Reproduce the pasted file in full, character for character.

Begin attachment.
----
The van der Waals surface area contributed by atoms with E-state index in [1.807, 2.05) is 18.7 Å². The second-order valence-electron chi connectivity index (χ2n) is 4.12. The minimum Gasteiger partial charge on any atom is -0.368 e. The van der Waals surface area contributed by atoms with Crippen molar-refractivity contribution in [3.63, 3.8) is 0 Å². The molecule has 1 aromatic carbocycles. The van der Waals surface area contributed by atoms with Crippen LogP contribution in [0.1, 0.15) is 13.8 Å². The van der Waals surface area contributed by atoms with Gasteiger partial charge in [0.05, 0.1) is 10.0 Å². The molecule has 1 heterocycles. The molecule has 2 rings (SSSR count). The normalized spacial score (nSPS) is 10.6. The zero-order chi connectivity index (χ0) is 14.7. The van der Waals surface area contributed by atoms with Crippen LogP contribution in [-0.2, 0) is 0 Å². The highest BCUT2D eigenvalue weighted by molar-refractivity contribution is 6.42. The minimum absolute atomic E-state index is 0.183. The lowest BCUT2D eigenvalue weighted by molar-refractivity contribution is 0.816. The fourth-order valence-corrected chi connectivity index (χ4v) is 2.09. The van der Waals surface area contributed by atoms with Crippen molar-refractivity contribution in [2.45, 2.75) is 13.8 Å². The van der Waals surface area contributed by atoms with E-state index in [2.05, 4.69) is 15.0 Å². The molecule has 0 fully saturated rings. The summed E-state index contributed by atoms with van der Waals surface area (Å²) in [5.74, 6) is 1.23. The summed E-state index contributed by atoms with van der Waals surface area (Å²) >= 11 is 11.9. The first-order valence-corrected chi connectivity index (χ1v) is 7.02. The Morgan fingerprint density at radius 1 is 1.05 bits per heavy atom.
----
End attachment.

The van der Waals surface area contributed by atoms with E-state index in [1.807, 2.05) is 18.7 Å². The second-order valence-electron chi connectivity index (χ2n) is 4.12. The minimum Gasteiger partial charge on any atom is -0.368 e. The van der Waals surface area contributed by atoms with Crippen molar-refractivity contribution in [3.63, 3.8) is 0 Å². The molecule has 1 aromatic carbocycles. The van der Waals surface area contributed by atoms with Crippen LogP contribution in [0.1, 0.15) is 13.8 Å². The van der Waals surface area contributed by atoms with Gasteiger partial charge in [0.05, 0.1) is 10.0 Å². The molecule has 1 heterocycles. The molecule has 2 rings (SSSR count). The normalized spacial score (nSPS) is 10.6. The zero-order chi connectivity index (χ0) is 14.7. The van der Waals surface area contributed by atoms with Crippen LogP contribution in [-0.2, 0) is 0 Å². The highest BCUT2D eigenvalue weighted by molar-refractivity contribution is 6.42. The minimum absolute atomic E-state index is 0.183. The lowest BCUT2D eigenvalue weighted by molar-refractivity contribution is 0.816. The fourth-order valence-corrected chi connectivity index (χ4v) is 2.09. The van der Waals surface area contributed by atoms with Crippen molar-refractivity contribution in [2.45, 2.75) is 13.8 Å². The van der Waals surface area contributed by atoms with E-state index in [2.05, 4.69) is 15.0 Å². The molecule has 0 fully saturated rings. The summed E-state index contributed by atoms with van der Waals surface area (Å²) in [5.74, 6) is 1.23. The summed E-state index contributed by atoms with van der Waals surface area (Å²) >= 11 is 11.9. The first-order valence-corrected chi connectivity index (χ1v) is 7.02. The Morgan fingerprint density at radius 1 is 1.05 bits per heavy atom.